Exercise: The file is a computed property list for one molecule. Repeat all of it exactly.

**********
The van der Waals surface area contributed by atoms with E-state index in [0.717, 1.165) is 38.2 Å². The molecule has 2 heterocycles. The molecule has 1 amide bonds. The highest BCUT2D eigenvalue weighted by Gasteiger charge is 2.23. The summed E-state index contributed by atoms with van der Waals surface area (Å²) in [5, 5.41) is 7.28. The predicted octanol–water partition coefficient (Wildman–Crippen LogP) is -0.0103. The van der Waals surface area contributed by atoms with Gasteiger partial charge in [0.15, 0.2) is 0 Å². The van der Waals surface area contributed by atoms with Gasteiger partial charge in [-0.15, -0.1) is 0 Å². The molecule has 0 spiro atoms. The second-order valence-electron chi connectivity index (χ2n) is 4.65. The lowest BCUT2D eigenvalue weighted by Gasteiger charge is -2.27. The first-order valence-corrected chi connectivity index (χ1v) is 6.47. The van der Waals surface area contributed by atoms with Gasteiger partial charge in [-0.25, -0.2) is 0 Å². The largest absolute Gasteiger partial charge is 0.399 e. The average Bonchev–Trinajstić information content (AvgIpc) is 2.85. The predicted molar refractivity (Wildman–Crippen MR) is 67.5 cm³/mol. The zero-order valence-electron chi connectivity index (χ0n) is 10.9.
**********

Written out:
The van der Waals surface area contributed by atoms with E-state index in [0.717, 1.165) is 38.2 Å². The molecule has 2 heterocycles. The molecule has 1 amide bonds. The highest BCUT2D eigenvalue weighted by Gasteiger charge is 2.23. The summed E-state index contributed by atoms with van der Waals surface area (Å²) in [5, 5.41) is 7.28. The predicted octanol–water partition coefficient (Wildman–Crippen LogP) is -0.0103. The van der Waals surface area contributed by atoms with Gasteiger partial charge in [0.15, 0.2) is 0 Å². The van der Waals surface area contributed by atoms with Gasteiger partial charge in [-0.15, -0.1) is 0 Å². The molecule has 0 spiro atoms. The second-order valence-electron chi connectivity index (χ2n) is 4.65. The lowest BCUT2D eigenvalue weighted by Gasteiger charge is -2.27. The first-order valence-corrected chi connectivity index (χ1v) is 6.47. The van der Waals surface area contributed by atoms with Gasteiger partial charge in [-0.25, -0.2) is 0 Å². The largest absolute Gasteiger partial charge is 0.399 e. The average Bonchev–Trinajstić information content (AvgIpc) is 2.85. The predicted molar refractivity (Wildman–Crippen MR) is 67.5 cm³/mol. The zero-order valence-electron chi connectivity index (χ0n) is 10.9.